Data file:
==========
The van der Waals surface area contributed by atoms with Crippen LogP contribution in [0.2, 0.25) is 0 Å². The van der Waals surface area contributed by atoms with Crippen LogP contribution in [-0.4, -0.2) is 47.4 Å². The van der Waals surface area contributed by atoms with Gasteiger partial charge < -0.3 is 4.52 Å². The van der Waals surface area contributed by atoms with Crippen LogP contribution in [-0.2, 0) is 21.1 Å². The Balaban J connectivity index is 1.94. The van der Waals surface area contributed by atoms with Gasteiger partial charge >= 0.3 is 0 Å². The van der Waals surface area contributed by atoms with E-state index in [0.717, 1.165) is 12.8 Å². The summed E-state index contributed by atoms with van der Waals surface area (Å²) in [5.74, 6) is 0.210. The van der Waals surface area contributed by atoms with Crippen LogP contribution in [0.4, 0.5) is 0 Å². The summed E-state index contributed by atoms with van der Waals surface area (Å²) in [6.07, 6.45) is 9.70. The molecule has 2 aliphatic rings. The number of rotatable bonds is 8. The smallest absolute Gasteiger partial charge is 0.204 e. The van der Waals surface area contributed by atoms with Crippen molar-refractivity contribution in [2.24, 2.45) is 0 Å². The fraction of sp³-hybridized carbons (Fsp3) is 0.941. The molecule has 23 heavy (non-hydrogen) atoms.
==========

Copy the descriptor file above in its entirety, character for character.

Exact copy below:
The van der Waals surface area contributed by atoms with Crippen LogP contribution in [0.2, 0.25) is 0 Å². The van der Waals surface area contributed by atoms with Crippen LogP contribution in [-0.4, -0.2) is 47.4 Å². The van der Waals surface area contributed by atoms with Gasteiger partial charge < -0.3 is 4.52 Å². The van der Waals surface area contributed by atoms with Crippen LogP contribution in [-0.2, 0) is 21.1 Å². The Balaban J connectivity index is 1.94. The van der Waals surface area contributed by atoms with Gasteiger partial charge >= 0.3 is 0 Å². The van der Waals surface area contributed by atoms with E-state index in [0.717, 1.165) is 12.8 Å². The summed E-state index contributed by atoms with van der Waals surface area (Å²) in [5.74, 6) is 0.210. The van der Waals surface area contributed by atoms with Crippen LogP contribution in [0.4, 0.5) is 0 Å². The summed E-state index contributed by atoms with van der Waals surface area (Å²) in [6.07, 6.45) is 9.70. The molecule has 2 aliphatic rings. The number of rotatable bonds is 8. The smallest absolute Gasteiger partial charge is 0.204 e. The van der Waals surface area contributed by atoms with Crippen molar-refractivity contribution in [2.24, 2.45) is 0 Å². The fraction of sp³-hybridized carbons (Fsp3) is 0.941. The molecule has 23 heavy (non-hydrogen) atoms.